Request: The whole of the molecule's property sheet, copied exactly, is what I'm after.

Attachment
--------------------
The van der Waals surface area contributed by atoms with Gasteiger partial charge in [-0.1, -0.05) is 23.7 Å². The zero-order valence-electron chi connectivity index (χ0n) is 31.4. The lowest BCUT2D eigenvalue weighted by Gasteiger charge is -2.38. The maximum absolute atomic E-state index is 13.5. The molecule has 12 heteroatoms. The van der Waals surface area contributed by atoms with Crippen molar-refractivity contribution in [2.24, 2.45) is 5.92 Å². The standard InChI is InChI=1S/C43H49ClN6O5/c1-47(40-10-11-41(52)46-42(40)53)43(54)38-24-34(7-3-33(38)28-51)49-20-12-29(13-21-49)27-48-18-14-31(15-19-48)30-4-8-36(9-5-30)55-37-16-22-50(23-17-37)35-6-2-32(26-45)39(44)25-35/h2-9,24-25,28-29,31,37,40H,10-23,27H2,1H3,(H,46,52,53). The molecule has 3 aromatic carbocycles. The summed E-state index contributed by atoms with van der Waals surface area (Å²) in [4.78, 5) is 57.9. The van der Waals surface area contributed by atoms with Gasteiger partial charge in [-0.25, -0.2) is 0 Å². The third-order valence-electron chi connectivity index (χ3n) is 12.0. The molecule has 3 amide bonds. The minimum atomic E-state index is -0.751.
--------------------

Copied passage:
The van der Waals surface area contributed by atoms with Gasteiger partial charge in [-0.1, -0.05) is 23.7 Å². The zero-order valence-electron chi connectivity index (χ0n) is 31.4. The lowest BCUT2D eigenvalue weighted by Gasteiger charge is -2.38. The maximum absolute atomic E-state index is 13.5. The molecule has 12 heteroatoms. The van der Waals surface area contributed by atoms with Crippen molar-refractivity contribution in [2.24, 2.45) is 5.92 Å². The standard InChI is InChI=1S/C43H49ClN6O5/c1-47(40-10-11-41(52)46-42(40)53)43(54)38-24-34(7-3-33(38)28-51)49-20-12-29(13-21-49)27-48-18-14-31(15-19-48)30-4-8-36(9-5-30)55-37-16-22-50(23-17-37)35-6-2-32(26-45)39(44)25-35/h2-9,24-25,28-29,31,37,40H,10-23,27H2,1H3,(H,46,52,53). The molecule has 3 aromatic carbocycles. The summed E-state index contributed by atoms with van der Waals surface area (Å²) in [4.78, 5) is 57.9. The van der Waals surface area contributed by atoms with Gasteiger partial charge in [-0.25, -0.2) is 0 Å². The third-order valence-electron chi connectivity index (χ3n) is 12.0. The molecule has 3 amide bonds. The minimum atomic E-state index is -0.751.